A bill to make way for fracking in Florida will be considered by the Senate Appropriations Committee Tuesday, March 1, a week after the committee voted against it but left the option open to consider it again.
Opponents have expressed concerns that the method could contaminate Florida’s drinking water.
“That’s like one of the natural resources you can’t get. Once it’s gone, it’s gone,” Jacksonville resident Linda Siple said. “You have to have clean water and you can’t survive without, so it makes you nervous when people are going to mess with it.”
Hydraulic fracking is a system that uses sand, water and chemicals to drill into wells to access natural gas to be used for energy.
Some environmental experts said there are concerns about contaminants that may end up in the water supply.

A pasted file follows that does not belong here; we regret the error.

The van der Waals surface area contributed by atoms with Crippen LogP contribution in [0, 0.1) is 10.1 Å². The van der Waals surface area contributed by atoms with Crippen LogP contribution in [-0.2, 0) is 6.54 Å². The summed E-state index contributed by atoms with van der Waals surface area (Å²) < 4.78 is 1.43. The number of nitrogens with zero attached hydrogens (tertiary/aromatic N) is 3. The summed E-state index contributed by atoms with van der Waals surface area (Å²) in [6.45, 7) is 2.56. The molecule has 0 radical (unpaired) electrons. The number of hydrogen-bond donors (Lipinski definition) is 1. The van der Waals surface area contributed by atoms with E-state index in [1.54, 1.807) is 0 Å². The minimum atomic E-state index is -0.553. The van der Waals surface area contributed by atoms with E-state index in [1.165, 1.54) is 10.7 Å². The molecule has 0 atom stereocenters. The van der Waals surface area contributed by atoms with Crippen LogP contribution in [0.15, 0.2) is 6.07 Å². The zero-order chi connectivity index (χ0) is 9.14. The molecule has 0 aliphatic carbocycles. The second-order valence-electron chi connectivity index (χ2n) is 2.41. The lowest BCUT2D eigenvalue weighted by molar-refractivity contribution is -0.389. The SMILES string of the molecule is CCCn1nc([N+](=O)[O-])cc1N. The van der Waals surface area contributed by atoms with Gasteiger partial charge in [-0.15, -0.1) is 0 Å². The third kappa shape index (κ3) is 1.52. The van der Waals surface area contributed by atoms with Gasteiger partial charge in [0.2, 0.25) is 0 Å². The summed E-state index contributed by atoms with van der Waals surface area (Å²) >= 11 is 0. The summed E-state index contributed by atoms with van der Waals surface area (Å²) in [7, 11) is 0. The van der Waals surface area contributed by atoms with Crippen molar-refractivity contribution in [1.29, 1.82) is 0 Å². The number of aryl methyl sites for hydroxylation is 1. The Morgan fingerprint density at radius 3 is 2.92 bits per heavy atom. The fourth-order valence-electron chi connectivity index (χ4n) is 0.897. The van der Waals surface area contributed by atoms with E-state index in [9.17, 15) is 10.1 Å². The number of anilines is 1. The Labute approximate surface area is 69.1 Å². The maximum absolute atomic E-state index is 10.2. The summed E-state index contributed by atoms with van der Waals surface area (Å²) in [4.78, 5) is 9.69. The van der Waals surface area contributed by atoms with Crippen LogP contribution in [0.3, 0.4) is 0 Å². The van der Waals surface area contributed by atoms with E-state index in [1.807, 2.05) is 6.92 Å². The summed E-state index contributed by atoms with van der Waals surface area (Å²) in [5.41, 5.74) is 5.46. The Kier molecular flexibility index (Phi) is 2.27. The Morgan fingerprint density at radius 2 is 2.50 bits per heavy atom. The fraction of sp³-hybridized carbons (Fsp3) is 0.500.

“They’re contaminants so they can have environmental issues from that which may for example in the case of Florida, lead to contamination of our aquifer system,” Dr. Raymond Russo, UF Associate Professor of Geological Sciences, said.
Russo said he believes more research needs to be done to identify any potential hazards to human and environmental health before fracking gets underway in Florida.
“The uncertainties are great and I’d say before anybody goes ahead and does anything like that, there ought to be lots of studies in advance to say that it can be done actually safely without contaminating our aquifer system,” Russo said.
Supporters of fracking have said they believe the method can be done safely in Florida.
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